Category Archives: Book Lists

Little Dead Riding Hood by Amie Borst

little dead riding hood

You know things are going to suck when you’re the new kid. But when you’re the new kid and a vampire… well, it bites!

Unlike most kids, Scarlet Small’s problems go far beyond just trying to fit in. She would settle for a normal life, but being twelve years old for an entire century is a real pain in the neck. Plus, her appetite for security guards, house pets and bloody toms (tomato juice) is out of control. So in order to keep their vampire-secret, her parents, Mort and Drac, resort to moving for the hundredth time, despite Scarlet being dead-set against it. Things couldn’t be worse at her new school, either. Not only does she have a strange skeleton-girl as a classmate, but a smelly werewolf is intent on revealing her secret.

When she meets Granny—who fills her with cookies, goodies, and treats, and seems to understand her more than anyone—she’s sure things will be different. But with a fork-stabbing incident, a cherry pie massacre, and a town full of crazy people, Scarlet’s O-positive she’ll never live to see another undead day. Not even her Vampire Rule Book can save her from the mess she’s in.

Why can’t she ever just follow the rules?

Amazon, Books-A-Million, Barnes & Noble, Indiebound, Goodreads

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I hold the awesome job of being the interview coordinator here at The Mixed-Up Files. It means I meet wonderful authors, interact with publicists who go above and beyond the call of duty to promote books for their clients, and I have the opportunity to read many incredible middle-grade books.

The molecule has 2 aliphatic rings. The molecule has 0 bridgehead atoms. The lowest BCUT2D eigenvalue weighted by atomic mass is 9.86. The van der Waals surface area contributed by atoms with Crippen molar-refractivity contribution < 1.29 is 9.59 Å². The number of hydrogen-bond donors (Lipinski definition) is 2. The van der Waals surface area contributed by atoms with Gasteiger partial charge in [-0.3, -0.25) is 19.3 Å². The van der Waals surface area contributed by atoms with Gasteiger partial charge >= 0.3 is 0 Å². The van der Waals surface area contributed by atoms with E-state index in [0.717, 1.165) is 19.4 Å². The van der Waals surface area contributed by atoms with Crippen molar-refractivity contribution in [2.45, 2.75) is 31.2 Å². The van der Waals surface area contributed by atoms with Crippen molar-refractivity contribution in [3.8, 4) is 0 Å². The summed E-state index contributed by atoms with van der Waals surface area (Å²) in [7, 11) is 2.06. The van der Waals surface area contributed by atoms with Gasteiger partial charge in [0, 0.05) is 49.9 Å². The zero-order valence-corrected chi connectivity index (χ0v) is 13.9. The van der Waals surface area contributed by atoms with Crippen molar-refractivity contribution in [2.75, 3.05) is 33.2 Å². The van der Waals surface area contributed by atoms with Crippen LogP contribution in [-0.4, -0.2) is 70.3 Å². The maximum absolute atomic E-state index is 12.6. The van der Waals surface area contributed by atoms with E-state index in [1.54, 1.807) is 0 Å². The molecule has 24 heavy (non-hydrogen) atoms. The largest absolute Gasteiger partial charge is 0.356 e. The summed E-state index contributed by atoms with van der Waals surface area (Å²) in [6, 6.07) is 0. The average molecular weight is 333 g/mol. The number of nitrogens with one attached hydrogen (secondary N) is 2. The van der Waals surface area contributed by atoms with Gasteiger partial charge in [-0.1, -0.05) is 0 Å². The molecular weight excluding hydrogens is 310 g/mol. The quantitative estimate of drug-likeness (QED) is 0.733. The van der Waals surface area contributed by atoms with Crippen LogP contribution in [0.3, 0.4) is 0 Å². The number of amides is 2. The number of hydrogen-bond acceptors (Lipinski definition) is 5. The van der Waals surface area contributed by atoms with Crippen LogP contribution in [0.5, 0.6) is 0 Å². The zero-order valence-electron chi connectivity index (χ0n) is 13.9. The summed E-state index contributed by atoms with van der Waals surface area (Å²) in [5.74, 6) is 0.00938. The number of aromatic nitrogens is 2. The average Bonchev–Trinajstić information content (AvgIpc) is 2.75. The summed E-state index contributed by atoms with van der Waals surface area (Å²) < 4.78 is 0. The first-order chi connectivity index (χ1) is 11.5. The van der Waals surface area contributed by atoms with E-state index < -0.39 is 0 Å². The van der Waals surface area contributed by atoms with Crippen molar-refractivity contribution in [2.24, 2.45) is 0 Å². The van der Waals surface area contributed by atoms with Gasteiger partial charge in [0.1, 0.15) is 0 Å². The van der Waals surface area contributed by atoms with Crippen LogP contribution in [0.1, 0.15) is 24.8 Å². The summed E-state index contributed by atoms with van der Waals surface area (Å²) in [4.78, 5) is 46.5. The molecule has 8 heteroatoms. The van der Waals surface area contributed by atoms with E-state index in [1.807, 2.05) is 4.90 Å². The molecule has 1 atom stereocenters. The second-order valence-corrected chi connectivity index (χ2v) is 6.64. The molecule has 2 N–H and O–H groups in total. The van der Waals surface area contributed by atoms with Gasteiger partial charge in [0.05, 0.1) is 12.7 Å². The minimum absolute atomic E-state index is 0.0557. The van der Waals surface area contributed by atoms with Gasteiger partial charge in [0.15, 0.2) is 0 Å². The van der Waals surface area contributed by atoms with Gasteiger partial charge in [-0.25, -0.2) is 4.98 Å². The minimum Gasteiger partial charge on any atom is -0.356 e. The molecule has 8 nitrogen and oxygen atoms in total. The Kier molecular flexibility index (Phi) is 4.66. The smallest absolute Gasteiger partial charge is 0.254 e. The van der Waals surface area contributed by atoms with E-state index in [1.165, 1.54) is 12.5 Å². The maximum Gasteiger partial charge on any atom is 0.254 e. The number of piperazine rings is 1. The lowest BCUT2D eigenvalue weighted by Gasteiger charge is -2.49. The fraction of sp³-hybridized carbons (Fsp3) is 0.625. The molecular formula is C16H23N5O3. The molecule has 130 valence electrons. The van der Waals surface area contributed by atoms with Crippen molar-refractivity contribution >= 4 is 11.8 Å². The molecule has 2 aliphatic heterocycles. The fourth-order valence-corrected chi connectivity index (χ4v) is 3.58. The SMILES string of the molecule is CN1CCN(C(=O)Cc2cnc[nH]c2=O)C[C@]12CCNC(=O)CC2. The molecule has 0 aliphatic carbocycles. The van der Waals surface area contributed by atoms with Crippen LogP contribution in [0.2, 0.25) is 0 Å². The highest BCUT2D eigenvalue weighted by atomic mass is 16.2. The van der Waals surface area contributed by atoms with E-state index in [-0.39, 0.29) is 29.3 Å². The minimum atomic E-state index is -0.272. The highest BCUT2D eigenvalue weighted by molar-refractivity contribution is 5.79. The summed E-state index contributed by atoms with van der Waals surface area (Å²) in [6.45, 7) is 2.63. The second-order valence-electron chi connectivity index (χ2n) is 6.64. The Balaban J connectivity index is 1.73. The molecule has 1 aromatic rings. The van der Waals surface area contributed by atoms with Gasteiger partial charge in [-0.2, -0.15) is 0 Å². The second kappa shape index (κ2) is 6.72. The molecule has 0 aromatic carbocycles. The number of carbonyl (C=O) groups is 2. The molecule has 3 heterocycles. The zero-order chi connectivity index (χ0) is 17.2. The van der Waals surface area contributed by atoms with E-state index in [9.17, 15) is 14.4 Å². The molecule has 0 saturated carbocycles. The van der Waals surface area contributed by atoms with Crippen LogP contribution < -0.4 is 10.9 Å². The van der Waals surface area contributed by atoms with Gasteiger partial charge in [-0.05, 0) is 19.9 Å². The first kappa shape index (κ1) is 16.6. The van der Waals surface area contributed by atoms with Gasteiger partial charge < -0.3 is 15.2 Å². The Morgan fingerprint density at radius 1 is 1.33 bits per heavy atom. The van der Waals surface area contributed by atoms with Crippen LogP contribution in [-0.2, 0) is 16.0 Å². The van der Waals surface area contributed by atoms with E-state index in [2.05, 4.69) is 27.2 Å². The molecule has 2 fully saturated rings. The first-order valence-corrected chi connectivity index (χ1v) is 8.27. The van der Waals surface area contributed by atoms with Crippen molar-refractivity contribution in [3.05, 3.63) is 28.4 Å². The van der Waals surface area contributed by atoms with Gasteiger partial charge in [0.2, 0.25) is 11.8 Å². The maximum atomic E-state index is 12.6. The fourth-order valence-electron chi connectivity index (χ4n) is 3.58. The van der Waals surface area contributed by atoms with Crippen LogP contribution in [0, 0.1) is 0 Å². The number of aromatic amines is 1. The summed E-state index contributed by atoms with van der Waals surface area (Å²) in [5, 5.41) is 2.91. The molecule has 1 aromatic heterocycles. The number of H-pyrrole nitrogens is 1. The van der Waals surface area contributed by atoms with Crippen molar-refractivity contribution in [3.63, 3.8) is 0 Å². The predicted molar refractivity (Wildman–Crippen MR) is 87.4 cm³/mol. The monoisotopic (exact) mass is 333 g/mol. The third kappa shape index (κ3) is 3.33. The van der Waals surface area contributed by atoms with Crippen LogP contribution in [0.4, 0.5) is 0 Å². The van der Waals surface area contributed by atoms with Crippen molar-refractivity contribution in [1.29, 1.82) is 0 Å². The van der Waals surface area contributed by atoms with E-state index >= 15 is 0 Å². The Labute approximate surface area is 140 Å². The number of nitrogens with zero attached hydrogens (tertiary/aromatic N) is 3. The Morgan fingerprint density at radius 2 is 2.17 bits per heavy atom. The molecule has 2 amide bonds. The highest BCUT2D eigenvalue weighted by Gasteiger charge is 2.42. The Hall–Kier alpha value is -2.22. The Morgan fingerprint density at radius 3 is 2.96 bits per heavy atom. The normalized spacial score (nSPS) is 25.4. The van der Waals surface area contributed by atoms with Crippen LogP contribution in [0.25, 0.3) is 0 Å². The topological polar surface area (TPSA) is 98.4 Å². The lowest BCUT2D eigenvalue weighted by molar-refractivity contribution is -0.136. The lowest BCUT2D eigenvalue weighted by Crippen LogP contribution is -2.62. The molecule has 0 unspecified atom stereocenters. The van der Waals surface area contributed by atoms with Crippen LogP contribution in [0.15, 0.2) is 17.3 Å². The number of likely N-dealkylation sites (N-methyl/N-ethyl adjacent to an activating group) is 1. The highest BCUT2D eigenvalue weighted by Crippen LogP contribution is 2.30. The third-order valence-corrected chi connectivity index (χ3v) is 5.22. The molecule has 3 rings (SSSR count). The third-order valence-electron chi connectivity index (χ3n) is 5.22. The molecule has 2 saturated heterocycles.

The downfall?

It’s really hard to interview yourself. But…that’s what I’m going to do!

Amie: Hi Amie! *waves to reflection in the mirror* It’s great to have you here at MUF today! Tell us a little about your book.

Self: *rubs arm awkwardly* Little Dead Riding Hood is the second book in the Scarily Ever Laughter series. It’s a companion novel to Cinderskella. Both books are co-authored by my 14 year old daughter (who, btw, was only 9 when she came up with the idea for the series). Scarlet Small (dead riding hood) is a vampire trying to fit in at her new school, but with a werewolf intent on destroying her afterlife, that’s pretty difficult.

Amie: Whoa. So you’ve got vampires and werewolves? *scratches head* Isn’t the whole Twilight thing over?

Self: That’s probably true. But don’t worry. The only relation LDRH has to Twilight is mocking it. In a nice way of course. *sparkly unicorns are the best*

Amie: Oh. I see. So what’s it like to write with your daughter?

Self: You know, I think most people would dread writing with their kids but I enjoy it. Bethanie is a hard worker, she’s dedicated and creative, and she’s not intimidated by deadlines, mistakes, or the writing process in general.

Amie: So you fight a lot.

Self: Who said that? Weren’t you listening?

Amie: *quickly changes subject* One last question. Chocolate or cupcakes? Chimichanga or chicken pot pie? Mountains or ocean?

Self: First of all, you can’t count. That was THREE questions.

Amie: Hey, I never said math was my best subject. Just answer the question. I mean questionS.

Self: Well that’s easy. All of the above!

Thanks for being here Amie!

 

Amie…I mean, I have a few contests happening, ’cause I’m a happenin’ kind of gal. The first is a giveaway for a copy of LITTLE DEAD RIDING HOOD! You can enter by filling out the rafflecopter form below.

a Rafflecopter giveaway

  The second is a scavenger hunt on my blog! This week’s prize is a free SKYPE VISIT! Wahoo! So if you’re a teacher (or know one) who’d love to have Bethanie and I virtually visit your classroom, be sure to enter the rafflecopter form below. You can also go to my blog and visit all the stops during my blog tour as well as follow the scavenger hunt for lots of great prizes through November 7th!

a Rafflecopter giveaway

Amie Borst is the author of Cinderskella and Little Dead Riding Hood. She frequently talks to herself. You can find her on facebook, twitter, her blog, and two soon to be released websites – Amieborst.com and AmieAndBethanieBorst.com